Breaking bands were given a crack at playing live again via Perth Festival’s online talent showcase.
The annual event’s Scotland Trending series of gigs saw some of Scotland’s hottest performers take to the Fair City’s major stages — albeit without a single paying punter being present in person.
Glasgow alt-rockers Cloth’s lo-fi stylings can be an intoxicating experience under normal circumstances. The three-piece’s shows tend to hushed, almost reverent affairs, and thankfully minimum intensity was lost in their recording from Perth Theatre’s Joan Knight Studio.
Angst-free music you can’t categorise
Rachael Swinton’s fragile vocals complement twin guitars and drums to make for an almost therapeutic listening experience — theirs is enigmatic yet angst-free music that defies easy categorisation.
Cloth’s confessional lyrics provide more questions than answers and — with zero clues provided outwith song by the trio — efforts like Old Bear and Curiosity Door chime subconsciously; a neat trick to call upon in post-rock.
Taking an altogether different tack, Scots nu-folksters Hector Shaw and Beth Malcolm also showed off accomplished skillsets.
The former’s beautiful acoustic balladry boasting cosmic imagery eased viewers in to the latter’s rich-voiced, keys-led set.
Along the way, the Celtic Connections award-winner told stories from her Perth upbringing, provided a history lesson in Leavin’ Loch Leven, and earned bonus points by asking distanced followers to “try that at home” as she hummed and whistled her way through the quirky Lighthouse.
Piano troubadour Angus Munro’s OTT opening salvo Too High could easily sum up his remarkable vocal range — while his hilarious between-song banter was equally on point.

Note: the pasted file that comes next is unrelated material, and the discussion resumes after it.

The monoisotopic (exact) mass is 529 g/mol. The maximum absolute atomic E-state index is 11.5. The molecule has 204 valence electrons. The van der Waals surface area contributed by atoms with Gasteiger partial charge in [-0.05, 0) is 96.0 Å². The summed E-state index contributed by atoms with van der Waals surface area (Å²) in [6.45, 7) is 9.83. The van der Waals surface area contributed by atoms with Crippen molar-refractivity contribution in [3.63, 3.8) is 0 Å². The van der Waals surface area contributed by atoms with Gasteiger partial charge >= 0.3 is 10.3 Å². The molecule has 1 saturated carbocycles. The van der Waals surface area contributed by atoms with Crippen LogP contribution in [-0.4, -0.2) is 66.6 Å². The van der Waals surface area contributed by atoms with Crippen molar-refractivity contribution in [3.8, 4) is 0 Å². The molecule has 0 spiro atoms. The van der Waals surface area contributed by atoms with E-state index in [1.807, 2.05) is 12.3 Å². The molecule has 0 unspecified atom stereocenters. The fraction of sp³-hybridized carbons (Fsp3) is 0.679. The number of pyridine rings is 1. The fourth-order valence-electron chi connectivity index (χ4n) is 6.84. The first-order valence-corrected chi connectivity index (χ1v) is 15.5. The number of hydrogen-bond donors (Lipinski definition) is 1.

Endearing himself to watchers with the not unreasonable description of his “elegant and finickety” playing, this Crieff-raised talent’s zeal is most definitely real — Angus, clearly, just loves to perform.
His new song Stepford Way namechecked Isaac Asimov, Rutger Hauer and Harrison Ford — what’s not to like? — and the likes of The Feeling would surely kill for a tune with the hit potential of Equaliza.
Tremulous vocals and a country aesthetic
Tasked with opening for band-of-the-moment The Snuts, solo Dumfries songsmith Kate Kyle seized her opportunity at the Mill Street venue.
The inventive When The Devil Comes Close and the slower, poignant Gone both highlighted the teenager’s tremulous vocals and darkly-shaded country aesthetic.
She visibly relaxed into That Was Yesterday, a rousing anthem which may well become her signature song, but it was her potent finale Confetti — a meditation on how we should “just treat people with kindness, because you never know what they’re going through” — that was Kate’s most direct statement on the night.
All in all, Kyle provided an atmospheric warm-up ahead of indie rockers The Snuts, whose opener All Your Friends was saved from sub-Kasabian/Kaiser Chiefs hell by its fairly banging chorus.
The Whitburn outfit quickly hit their stride, with Always evoking the prospect of a crowd waving fists to its snappy verses in better days to come, a swaggering Arctic Monkeys-like funkout via Elephants, and the ned-sampling slow starter Glasgow, which swiftly morphed into a widescreen epic that’s sure to be box office even beyond the M8 corridor.
Tracks like No Place I’d Rather Go — no better than a fair to middling sway-along — and the rather earnest Boardwalk were less than attention-grabbing in mid-set, however.
Lacking their Leicester antecedents’ propulsive beats, the mini-Kasabian vibe returned on Don’t Forget It (Punk), before the playful Coffee And Cigarettes hinted at an I Bet You Look Good…blag.
Frizzly-haired frontman Jack Cochrane’s knowing singing style is more South Yorkshire than West Lothian, and he downed his guitar for the band’s two catchiest songs Maybe California and Somebody Loves You.
Freeing up his hands did little to help expose shades-wearing Cochrane’s invisible charisma, though he did manage to mumble something about “the notorious Snuts”, while also claiming their final song carries “an important message” and urged his PFA punters to “breathe it in”.
It was a predictably inane declaration from the leader of a highly proficient outfit who may yet live their rock ‘n’ roll dream — but only if they’re prepared to really let the shackles off.